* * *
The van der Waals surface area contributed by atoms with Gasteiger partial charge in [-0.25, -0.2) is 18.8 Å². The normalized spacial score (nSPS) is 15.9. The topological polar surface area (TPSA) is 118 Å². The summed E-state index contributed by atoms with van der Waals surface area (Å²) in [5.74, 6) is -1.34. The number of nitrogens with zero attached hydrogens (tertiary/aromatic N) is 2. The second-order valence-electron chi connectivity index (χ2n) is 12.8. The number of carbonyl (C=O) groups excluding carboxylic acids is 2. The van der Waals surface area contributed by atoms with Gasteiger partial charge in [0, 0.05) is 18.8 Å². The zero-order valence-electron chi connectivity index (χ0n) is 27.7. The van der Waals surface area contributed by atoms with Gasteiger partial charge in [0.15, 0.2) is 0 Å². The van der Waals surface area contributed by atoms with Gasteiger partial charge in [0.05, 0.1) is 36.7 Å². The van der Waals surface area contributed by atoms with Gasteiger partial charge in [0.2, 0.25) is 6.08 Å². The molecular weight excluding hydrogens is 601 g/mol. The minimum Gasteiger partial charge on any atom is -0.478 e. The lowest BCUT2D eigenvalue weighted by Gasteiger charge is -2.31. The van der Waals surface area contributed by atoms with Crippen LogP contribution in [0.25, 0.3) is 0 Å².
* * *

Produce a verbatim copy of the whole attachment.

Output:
The van der Waals surface area contributed by atoms with Gasteiger partial charge in [-0.25, -0.2) is 18.8 Å². The normalized spacial score (nSPS) is 15.9. The topological polar surface area (TPSA) is 118 Å². The summed E-state index contributed by atoms with van der Waals surface area (Å²) in [5.74, 6) is -1.34. The number of nitrogens with zero attached hydrogens (tertiary/aromatic N) is 2. The second-order valence-electron chi connectivity index (χ2n) is 12.8. The number of carbonyl (C=O) groups excluding carboxylic acids is 2. The van der Waals surface area contributed by atoms with Gasteiger partial charge in [0, 0.05) is 18.8 Å². The zero-order valence-electron chi connectivity index (χ0n) is 27.7. The van der Waals surface area contributed by atoms with Gasteiger partial charge in [0.15, 0.2) is 0 Å². The van der Waals surface area contributed by atoms with Gasteiger partial charge in [0.05, 0.1) is 36.7 Å². The van der Waals surface area contributed by atoms with Gasteiger partial charge in [0.2, 0.25) is 6.08 Å². The molecular weight excluding hydrogens is 601 g/mol. The minimum Gasteiger partial charge on any atom is -0.478 e. The lowest BCUT2D eigenvalue weighted by Gasteiger charge is -2.31. The van der Waals surface area contributed by atoms with Crippen LogP contribution in [0.25, 0.3) is 0 Å².